In part two of a four-part series looking at the career of the iconic Gianluca Vialli, Dan Davison recalls his memorable Sampdoria years, which later set him up for brilliance at Juventus.
The 1990/91 season was the greatest in the history of Sampdoria. And the truth is, for the romanticism that Italian football has come to be associated with in the eyes of many, it is one of the greatest Serie A seasons of all-time. On the back of their success in the Cup Winners’ Cup, Samp won the trophy they had coveted for so long – the Serie A title. And there was one man who they would not have been able to achieve this without. It was, of course, Gianluca Vialli.
Samp had signed USSR international Alexei Mikhailichenko in the summer of 1990 but in general they now had a much more Italian-dominated team, despite having a foreign manager. Gone were the British invasion days of Graeme Souness and Trevor Francis, and the defence was entirely Italian. Perhaps this fostered a good understanding amongst the back line, as Samp conceded a mere two goals in their opening seven games of the 1990/91 campaign.
The defence may have been solid, but Vialli wasn’t looking quite so on-form, failing to score in any of those seven games. Starting to get frustrated as strikers tend to do on a barren run, the breakthrough finally came in a 4-2 win over Tuscan club Pisa, with Vialli scoring the third. As is so often the case with top-level strikers, one goal was all Vialli needed to get his confidence back and three more quickly followed in the next two games, against Napoli and Genoa. He scored the winning goal in a comeback against Roma and twice in a 3-1 victory over Inter. Vialli was flying and, with only one defeat in their opening 13 games of the new Serie A season, so were his team.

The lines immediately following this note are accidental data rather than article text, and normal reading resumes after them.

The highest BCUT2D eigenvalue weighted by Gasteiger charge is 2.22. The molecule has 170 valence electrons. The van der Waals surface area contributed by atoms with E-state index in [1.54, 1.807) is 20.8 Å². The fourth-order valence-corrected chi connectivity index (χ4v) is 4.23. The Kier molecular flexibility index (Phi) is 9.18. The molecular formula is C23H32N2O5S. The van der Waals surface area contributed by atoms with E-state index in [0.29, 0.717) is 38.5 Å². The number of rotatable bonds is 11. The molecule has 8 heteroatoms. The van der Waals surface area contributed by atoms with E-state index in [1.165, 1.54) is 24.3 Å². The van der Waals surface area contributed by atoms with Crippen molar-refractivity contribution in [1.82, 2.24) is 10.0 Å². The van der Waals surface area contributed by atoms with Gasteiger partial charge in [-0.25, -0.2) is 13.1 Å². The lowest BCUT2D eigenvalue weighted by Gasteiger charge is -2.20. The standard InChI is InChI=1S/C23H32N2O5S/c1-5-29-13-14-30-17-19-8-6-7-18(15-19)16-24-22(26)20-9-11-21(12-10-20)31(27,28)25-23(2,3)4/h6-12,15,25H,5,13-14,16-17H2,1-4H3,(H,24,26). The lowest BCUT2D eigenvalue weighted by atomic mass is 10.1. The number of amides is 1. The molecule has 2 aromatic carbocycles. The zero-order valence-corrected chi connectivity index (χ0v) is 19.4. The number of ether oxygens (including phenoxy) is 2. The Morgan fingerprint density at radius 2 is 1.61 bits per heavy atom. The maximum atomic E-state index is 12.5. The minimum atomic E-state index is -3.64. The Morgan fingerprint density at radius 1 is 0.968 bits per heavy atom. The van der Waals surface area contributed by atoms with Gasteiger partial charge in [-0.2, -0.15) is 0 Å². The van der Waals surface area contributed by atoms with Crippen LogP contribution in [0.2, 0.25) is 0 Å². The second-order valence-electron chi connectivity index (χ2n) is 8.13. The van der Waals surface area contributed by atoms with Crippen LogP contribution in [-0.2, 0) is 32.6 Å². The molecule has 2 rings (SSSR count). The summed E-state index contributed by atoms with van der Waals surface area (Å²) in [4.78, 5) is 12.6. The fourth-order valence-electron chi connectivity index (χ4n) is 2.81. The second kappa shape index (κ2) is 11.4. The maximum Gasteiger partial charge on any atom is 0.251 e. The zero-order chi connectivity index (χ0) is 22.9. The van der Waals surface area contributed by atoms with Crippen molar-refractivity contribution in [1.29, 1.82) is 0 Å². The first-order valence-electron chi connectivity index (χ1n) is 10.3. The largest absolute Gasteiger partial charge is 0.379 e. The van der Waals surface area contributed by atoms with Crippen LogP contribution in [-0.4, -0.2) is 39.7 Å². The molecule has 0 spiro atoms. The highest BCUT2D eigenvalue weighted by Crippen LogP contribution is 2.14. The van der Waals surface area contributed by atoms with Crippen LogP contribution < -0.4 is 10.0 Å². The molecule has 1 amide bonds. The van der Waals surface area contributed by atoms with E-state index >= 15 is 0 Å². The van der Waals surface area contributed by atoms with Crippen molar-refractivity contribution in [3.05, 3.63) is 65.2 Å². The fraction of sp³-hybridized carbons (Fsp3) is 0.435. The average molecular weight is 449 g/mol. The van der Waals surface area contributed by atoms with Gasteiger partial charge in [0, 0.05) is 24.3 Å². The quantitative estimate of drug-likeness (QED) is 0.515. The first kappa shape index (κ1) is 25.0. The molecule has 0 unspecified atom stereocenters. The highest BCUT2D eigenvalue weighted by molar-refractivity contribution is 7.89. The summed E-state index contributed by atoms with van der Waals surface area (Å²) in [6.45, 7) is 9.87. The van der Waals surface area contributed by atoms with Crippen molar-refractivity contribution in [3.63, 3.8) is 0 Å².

Inter, along with their rivals AC Milan, were still considered as favourites to lift the Scudetto and so Vialli’s two goals to give Samp a 3-1 victory were of huge importance. With their German trio of Jürgen Klinsmann, Lothar Matthäus and Andreas Brehme, they had started the season looking a real force, but it was Vialli who had played like a Ballon d’Or winner that day.
Strangely, though, Samp followed their well-earned victory over Inter with consecutive losses to Torino and Lecce. Perhaps complacent, it was clear after the second of those losses that Il Doria needed to regroup and channel their early season form. That’s where the manager, Vujadin Boškov, and the squad’s key players, such as Vialli, came in.
Boškov, who Vialli has since described as “a great psychologist”, rallied the troops, and assigned more on-pitch responsibilities onto the shoulders of the likes of Gianluca Vialli and his friend Roberto Mancini. After the second of those losses, Samp did not lose a single league game until the end of the season, also making it all the way to another Coppa Italia final.
If there’s one thing we all know from years of watching football, it is that if you have ambitions of winning a league title, a certain level of composure and calmness under pressure is necessary. And there was nobody calmer than Gianluca Vialli. With ice in his veins, he dispatched decisive penalties in wins over giants Juventus and Milan and scored once more against Pisa. The following game would be when everyone was going to find out if Il Doria were truly capable of winning the title.